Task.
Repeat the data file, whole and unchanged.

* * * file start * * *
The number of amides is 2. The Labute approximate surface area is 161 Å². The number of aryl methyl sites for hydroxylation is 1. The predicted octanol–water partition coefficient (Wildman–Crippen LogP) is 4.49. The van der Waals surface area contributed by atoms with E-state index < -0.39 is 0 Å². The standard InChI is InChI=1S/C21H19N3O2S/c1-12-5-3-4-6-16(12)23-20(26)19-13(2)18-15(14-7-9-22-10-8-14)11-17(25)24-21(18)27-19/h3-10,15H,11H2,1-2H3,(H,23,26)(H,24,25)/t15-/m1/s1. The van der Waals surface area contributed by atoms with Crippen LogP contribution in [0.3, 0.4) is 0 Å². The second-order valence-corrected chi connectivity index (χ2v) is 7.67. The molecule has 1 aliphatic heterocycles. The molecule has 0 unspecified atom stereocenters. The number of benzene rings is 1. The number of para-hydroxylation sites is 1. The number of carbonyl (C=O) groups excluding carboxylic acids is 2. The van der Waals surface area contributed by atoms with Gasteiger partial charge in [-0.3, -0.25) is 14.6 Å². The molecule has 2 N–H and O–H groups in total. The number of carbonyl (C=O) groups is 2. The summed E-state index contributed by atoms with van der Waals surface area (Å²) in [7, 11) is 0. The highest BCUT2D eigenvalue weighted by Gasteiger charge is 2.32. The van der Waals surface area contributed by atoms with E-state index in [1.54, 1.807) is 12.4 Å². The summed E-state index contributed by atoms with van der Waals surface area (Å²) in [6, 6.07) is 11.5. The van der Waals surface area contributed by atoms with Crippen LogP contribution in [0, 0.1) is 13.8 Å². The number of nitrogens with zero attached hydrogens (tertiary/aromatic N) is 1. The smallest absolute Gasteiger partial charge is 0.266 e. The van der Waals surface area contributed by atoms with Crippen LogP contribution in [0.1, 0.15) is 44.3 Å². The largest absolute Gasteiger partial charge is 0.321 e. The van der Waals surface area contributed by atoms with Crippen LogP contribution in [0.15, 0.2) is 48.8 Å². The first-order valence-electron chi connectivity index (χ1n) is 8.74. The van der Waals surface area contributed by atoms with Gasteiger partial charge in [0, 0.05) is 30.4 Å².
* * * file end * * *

The number of amides is 2. The Labute approximate surface area is 161 Å². The number of aryl methyl sites for hydroxylation is 1. The predicted octanol–water partition coefficient (Wildman–Crippen LogP) is 4.49. The van der Waals surface area contributed by atoms with E-state index < -0.39 is 0 Å². The standard InChI is InChI=1S/C21H19N3O2S/c1-12-5-3-4-6-16(12)23-20(26)19-13(2)18-15(14-7-9-22-10-8-14)11-17(25)24-21(18)27-19/h3-10,15H,11H2,1-2H3,(H,23,26)(H,24,25)/t15-/m1/s1. The van der Waals surface area contributed by atoms with Crippen LogP contribution in [0.3, 0.4) is 0 Å². The second-order valence-corrected chi connectivity index (χ2v) is 7.67. The molecule has 1 aliphatic heterocycles. The molecule has 0 unspecified atom stereocenters. The number of benzene rings is 1. The number of para-hydroxylation sites is 1. The number of carbonyl (C=O) groups excluding carboxylic acids is 2. The van der Waals surface area contributed by atoms with Gasteiger partial charge in [-0.3, -0.25) is 14.6 Å². The molecule has 2 N–H and O–H groups in total. The number of carbonyl (C=O) groups is 2. The summed E-state index contributed by atoms with van der Waals surface area (Å²) in [7, 11) is 0. The highest BCUT2D eigenvalue weighted by Gasteiger charge is 2.32. The van der Waals surface area contributed by atoms with E-state index in [1.54, 1.807) is 12.4 Å². The summed E-state index contributed by atoms with van der Waals surface area (Å²) in [6, 6.07) is 11.5. The van der Waals surface area contributed by atoms with Crippen LogP contribution in [0, 0.1) is 13.8 Å². The number of nitrogens with zero attached hydrogens (tertiary/aromatic N) is 1. The smallest absolute Gasteiger partial charge is 0.266 e. The van der Waals surface area contributed by atoms with Crippen LogP contribution in [0.1, 0.15) is 44.3 Å². The largest absolute Gasteiger partial charge is 0.321 e. The van der Waals surface area contributed by atoms with Crippen LogP contribution in [0.15, 0.2) is 48.8 Å². The first-order valence-electron chi connectivity index (χ1n) is 8.74. The van der Waals surface area contributed by atoms with Gasteiger partial charge in [0, 0.05) is 30.4 Å².